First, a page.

Let’s accept that with all its good, bad and gorgeous, Italy is not a normal place—more a carnival of contrasts.
The province and city of Caserta, north of Naples, are all that in the extreme.
Caserta is home to one of the most majestic royal palaces of Europe: the 18th-century Reggia di Caserta that housed the branch of the Bourbon dynasty that ruled Naples and Sicily. It is also, sadly, the headquarters of some clans within Italy’s oldest criminal organization, the Camorra. It has gorgeous rolling hills covered with nature preserves and farms, but also a shameful record of illegal waste-dumping scandals.
Alongside the history and conflict, Caserta offers some of Italy’s best buffalo mozzarella and pizza as well as some interesting and rare signature wines.
Caserta’s wines, like those in much of southern Italy, are undergoing a 21st-century renaissance led by some visionary producers who, in the 1990s, began projects to restore the area’s former viticultural luster. Among the most noteworthy is Fattoria Galardi and its flagship Terra di Lavoro, a blend of Aglianico and Piedirosso. (The 2017 vintage scored 92 points.)
Another pair of producers, Vestini Campagnano and Alois, both started by families who leveraged their success in other professions (law and high-end silk production, respectively), have worked with noted regional experts such as enology professor Luigi Moio to resurrect once noble but forgotten Caserta grapes. These include savory, minerally and citrusy Pallagrello Bianco and dark, spicy Pallagrello Rosso, along with the herbal, aromatic red variety Casavecchia.
All these wines are in comeback mode and worthy of attention. But the variety that drew me to the Caserta area late this past summer was Asprinio, which traditionally has been grown on monster vines—up to 40 feet tall—in 20 localities in the damp lowlands on both sides of the Caserta/Naples provincial border.
I had to see some of the vertical vineyards using the millennia-old training system, vite maritata (“wedded vine”), in which vines are allowed to climb into the branches of poplar trees for support. (The maritata system is also used in Umbria for Trebbiano Spoletino.)
Asprinio, especially in this system, produces a deliciously tart, usually sparkling, low-alcohol refresher (as low as 10.5 percent). I first sampled it in spring in a wine tasting on the other coast of Italy and was wowed by its classy, zingy lift. With some research, I learned Asprinio has moved generations of scribes.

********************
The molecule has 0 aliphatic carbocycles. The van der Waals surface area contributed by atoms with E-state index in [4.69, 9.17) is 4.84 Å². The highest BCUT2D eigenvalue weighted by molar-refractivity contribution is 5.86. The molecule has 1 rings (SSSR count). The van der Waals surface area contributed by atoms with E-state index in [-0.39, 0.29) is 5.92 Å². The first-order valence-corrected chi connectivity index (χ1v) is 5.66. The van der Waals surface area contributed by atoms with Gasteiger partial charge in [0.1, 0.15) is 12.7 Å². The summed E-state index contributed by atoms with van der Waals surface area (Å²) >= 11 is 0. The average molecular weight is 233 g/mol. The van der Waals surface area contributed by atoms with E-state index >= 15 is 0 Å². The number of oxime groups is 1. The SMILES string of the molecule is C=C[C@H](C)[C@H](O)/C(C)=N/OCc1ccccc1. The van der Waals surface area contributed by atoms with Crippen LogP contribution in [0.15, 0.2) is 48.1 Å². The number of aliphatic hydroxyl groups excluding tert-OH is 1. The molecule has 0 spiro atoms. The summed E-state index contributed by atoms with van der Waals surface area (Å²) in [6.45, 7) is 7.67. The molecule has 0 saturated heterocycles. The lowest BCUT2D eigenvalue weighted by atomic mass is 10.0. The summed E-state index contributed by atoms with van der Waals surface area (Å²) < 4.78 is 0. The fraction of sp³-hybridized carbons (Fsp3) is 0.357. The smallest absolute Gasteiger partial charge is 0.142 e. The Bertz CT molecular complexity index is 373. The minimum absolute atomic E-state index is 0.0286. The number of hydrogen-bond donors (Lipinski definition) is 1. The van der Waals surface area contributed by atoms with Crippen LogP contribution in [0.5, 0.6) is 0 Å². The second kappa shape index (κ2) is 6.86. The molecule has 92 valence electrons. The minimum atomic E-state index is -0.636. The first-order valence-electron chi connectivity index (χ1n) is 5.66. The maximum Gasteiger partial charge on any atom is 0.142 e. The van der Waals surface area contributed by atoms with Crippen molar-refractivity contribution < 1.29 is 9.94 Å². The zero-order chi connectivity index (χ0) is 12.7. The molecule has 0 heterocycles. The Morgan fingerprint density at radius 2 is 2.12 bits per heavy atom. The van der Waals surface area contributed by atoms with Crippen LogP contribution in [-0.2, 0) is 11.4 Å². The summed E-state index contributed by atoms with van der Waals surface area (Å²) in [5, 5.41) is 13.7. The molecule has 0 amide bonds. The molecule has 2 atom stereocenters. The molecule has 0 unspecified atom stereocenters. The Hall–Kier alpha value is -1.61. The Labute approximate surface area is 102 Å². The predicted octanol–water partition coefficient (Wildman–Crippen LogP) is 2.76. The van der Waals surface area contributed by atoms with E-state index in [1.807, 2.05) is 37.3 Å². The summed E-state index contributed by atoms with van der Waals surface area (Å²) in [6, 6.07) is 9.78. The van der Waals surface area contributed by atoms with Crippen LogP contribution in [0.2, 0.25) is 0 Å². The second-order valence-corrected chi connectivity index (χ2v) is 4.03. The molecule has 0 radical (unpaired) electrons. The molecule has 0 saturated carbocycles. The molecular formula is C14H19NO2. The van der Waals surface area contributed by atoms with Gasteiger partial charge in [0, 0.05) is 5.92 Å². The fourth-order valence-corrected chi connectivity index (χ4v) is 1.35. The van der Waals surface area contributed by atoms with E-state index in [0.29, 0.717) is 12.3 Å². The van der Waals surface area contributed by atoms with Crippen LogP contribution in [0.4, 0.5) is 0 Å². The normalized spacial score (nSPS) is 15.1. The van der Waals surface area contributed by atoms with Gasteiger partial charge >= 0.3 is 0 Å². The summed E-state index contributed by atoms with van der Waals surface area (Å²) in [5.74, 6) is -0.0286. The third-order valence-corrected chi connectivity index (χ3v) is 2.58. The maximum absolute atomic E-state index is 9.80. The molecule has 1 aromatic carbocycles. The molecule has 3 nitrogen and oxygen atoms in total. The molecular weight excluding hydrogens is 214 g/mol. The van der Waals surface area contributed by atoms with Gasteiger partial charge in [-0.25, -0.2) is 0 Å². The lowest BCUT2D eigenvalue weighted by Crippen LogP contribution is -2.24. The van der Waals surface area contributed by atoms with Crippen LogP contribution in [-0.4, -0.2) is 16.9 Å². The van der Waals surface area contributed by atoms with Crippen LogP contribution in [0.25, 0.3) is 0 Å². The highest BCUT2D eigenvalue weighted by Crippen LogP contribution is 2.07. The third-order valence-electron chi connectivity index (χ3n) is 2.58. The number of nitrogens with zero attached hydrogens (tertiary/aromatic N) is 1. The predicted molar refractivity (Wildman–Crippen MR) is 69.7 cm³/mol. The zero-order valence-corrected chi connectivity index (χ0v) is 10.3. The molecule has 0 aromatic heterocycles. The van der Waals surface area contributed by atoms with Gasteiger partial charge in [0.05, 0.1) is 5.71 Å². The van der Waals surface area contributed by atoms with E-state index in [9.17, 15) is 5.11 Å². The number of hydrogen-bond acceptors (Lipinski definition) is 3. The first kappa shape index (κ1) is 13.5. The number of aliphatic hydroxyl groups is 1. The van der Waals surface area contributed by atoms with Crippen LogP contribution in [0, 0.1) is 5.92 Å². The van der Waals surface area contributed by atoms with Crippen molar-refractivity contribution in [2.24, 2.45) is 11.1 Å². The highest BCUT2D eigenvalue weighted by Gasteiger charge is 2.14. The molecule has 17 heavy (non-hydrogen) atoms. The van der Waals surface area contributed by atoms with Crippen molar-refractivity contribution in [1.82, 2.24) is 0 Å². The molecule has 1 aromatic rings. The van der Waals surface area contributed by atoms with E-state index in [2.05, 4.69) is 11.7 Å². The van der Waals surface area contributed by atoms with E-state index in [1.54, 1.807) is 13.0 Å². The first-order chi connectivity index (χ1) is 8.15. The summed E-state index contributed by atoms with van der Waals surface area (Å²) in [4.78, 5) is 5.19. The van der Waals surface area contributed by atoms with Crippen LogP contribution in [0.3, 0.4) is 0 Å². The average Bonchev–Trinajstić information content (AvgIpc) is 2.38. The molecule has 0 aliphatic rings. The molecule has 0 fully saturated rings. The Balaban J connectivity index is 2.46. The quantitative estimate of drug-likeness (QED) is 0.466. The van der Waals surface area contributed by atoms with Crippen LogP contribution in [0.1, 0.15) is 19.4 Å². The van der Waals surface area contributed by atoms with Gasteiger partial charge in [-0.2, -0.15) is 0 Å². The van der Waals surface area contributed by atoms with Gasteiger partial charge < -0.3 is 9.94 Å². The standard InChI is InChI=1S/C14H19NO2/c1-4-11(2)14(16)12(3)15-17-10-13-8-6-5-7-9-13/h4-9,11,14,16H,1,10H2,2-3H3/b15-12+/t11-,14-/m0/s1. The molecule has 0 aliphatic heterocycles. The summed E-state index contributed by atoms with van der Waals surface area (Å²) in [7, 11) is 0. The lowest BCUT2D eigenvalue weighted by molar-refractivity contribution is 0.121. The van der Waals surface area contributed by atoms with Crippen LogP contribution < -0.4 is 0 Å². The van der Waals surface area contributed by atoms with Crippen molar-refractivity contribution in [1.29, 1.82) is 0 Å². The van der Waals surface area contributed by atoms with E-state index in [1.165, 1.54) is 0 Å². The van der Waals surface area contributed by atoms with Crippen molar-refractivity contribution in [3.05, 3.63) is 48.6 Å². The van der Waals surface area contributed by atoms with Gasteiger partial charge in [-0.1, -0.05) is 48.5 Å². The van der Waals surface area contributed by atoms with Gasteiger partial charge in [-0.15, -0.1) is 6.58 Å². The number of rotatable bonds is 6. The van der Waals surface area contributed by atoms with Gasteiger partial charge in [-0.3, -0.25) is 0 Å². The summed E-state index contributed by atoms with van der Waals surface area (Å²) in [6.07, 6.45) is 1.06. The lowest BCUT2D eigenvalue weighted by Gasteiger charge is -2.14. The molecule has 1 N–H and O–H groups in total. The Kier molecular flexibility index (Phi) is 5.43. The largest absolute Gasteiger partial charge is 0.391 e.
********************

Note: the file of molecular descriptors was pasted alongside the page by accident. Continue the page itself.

The film director and writer Mario Soldati called Asprinio a “great little wine.” The legendary Italian food and wine writer Luigi Veronelli called it “elegant, cheerful and lively” and lamented that it wasn’t valued in the late 20th century. Nearly 200 years ago, French writer Alexandre Dumas, author of The Three Musketeers and The Count of Monte Cristo, was quoted as saying Asprinio was the only wine to enjoy with pizza and spaghetti.
“My importer says it pairs perfectly with mozzarella,” says Luigi Barletta, 43, driving through the Caserta countryside. Barletta represents the second generation at Vestini Campagnano, which produces modest quantities of still and sparkling Asprinio from a maritata plot of about 5 acres, with help from consulting enologist Paolo Caciorgna. “But I say it’s perfect with mortadella,” he adds. “I drink a bottle myself.”
In the maritata system, cultivation is a craft in which specialized crews use their own personalized, carved-wood ladders with rung distances sized to their legs to allow two-handed work.
“The problem with Asprinio is that it is expensive to maintain and harvest. It’s dangerous work,” says Barletta. “But it fetches a small price.”
At one time, Asprinio was exported through northern Europe; then it became a base wine for commercial spumantes from northern Italy. Today, it’s bargain-priced in a lower tier of Italian white wines—without the international fame of, say, Prosecco, which it could certainly rival.
In the last 60 years, the regional acreage of vines cultivated in the maritata system has fallen from 40,000 to less than an estimated 500. I fear it’s worse than that. Some producers have taken to growing Asprinio with easier cordon training systems. Nowadays, a bottle of Asprinio—still or sparkling—is hard to find outside of the Naples area. But when you do, you won’t pay much—up to $15 for a sparkler or in the upper $20s for some still bottlings, or “natural,” “orange” or skin-contact versions. (Note to intrepid U.S. importers: Is there an opportunity here for more Asprinio? Please!)
I figured one American who could put Asprinio’s plight into perspective is Shelley Lindgren of San Francisco’s A16 restaurant, a destination for wines from southern Italy.
Lindgren calls Asprinio “a perfect aperitivo” and a “love” of hers, but adds, “It’s so hard to find. I fear it’s heading to extinction.”
Some of the most deliciously complex Asprinios I tasted recently came from winemaker Luca Paparelli, 43, who worked on Asprinio research for the pioneering, but now suspended, Tenuta Adolfo Spada. He has since developed his own line of spumantes from Campania varieties, including an Asprinio called “Funambolo” (tightrope walker).
Campania’s sparkling wines have yet to achieve renown, but their quality is being upped by Paparelli through the use of mature base wines, which are at least one year old before they undergo secondary fermentation in autoclaves (small, pressurized steel tanks).
“I wanted to start where others stopped,” he enthuses.
Caserta, like much of Italy, needs more innovators like Paparelli. When it comes to Asprinio, there’s a lot of open turf on which to run.